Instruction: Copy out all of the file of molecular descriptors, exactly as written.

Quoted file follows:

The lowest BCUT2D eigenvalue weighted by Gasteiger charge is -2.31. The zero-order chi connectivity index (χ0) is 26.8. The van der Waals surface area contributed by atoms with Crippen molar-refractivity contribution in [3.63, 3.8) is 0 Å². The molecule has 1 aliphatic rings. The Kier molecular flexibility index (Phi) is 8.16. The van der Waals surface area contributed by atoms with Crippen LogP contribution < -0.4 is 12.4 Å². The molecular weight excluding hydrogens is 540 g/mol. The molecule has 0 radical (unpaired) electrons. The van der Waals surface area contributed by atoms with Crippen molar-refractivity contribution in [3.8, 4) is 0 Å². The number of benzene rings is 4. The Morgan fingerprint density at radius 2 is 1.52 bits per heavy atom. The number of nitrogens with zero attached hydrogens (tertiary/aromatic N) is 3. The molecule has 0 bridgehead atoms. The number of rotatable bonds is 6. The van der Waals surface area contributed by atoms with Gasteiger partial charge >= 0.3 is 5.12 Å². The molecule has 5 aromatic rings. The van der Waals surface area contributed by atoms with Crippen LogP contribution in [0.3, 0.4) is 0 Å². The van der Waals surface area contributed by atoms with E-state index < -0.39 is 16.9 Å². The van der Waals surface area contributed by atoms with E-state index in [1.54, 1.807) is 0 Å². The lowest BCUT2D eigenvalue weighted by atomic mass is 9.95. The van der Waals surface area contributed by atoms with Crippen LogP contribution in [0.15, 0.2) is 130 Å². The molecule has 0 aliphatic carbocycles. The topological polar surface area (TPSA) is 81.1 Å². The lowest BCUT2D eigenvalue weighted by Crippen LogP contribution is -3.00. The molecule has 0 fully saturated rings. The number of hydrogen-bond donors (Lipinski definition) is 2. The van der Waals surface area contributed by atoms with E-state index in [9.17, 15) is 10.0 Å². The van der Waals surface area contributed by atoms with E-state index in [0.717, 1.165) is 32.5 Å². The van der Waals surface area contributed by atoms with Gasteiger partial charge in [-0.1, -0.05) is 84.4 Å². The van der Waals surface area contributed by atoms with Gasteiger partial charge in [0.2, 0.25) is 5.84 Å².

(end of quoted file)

The lowest BCUT2D eigenvalue weighted by Gasteiger charge is -2.31. The zero-order chi connectivity index (χ0) is 26.8. The van der Waals surface area contributed by atoms with Crippen molar-refractivity contribution in [3.63, 3.8) is 0 Å². The molecule has 1 aliphatic rings. The Kier molecular flexibility index (Phi) is 8.16. The van der Waals surface area contributed by atoms with Crippen LogP contribution < -0.4 is 12.4 Å². The molecular weight excluding hydrogens is 540 g/mol. The molecule has 0 radical (unpaired) electrons. The van der Waals surface area contributed by atoms with Crippen molar-refractivity contribution in [3.8, 4) is 0 Å². The number of benzene rings is 4. The Morgan fingerprint density at radius 2 is 1.52 bits per heavy atom. The number of nitrogens with zero attached hydrogens (tertiary/aromatic N) is 3. The molecule has 0 bridgehead atoms. The number of rotatable bonds is 6. The van der Waals surface area contributed by atoms with Gasteiger partial charge >= 0.3 is 5.12 Å². The molecule has 5 aromatic rings. The van der Waals surface area contributed by atoms with Crippen LogP contribution in [0.3, 0.4) is 0 Å². The van der Waals surface area contributed by atoms with E-state index < -0.39 is 16.9 Å². The van der Waals surface area contributed by atoms with E-state index in [1.54, 1.807) is 0 Å². The lowest BCUT2D eigenvalue weighted by atomic mass is 9.95. The van der Waals surface area contributed by atoms with Crippen LogP contribution in [0.15, 0.2) is 130 Å². The molecule has 0 aliphatic carbocycles. The topological polar surface area (TPSA) is 81.1 Å². The lowest BCUT2D eigenvalue weighted by Crippen LogP contribution is -3.00. The molecule has 0 fully saturated rings. The number of hydrogen-bond donors (Lipinski definition) is 2. The van der Waals surface area contributed by atoms with E-state index in [9.17, 15) is 10.0 Å². The van der Waals surface area contributed by atoms with E-state index in [0.717, 1.165) is 32.5 Å². The van der Waals surface area contributed by atoms with Gasteiger partial charge in [-0.1, -0.05) is 84.4 Å². The van der Waals surface area contributed by atoms with Gasteiger partial charge in [0.2, 0.25) is 5.84 Å².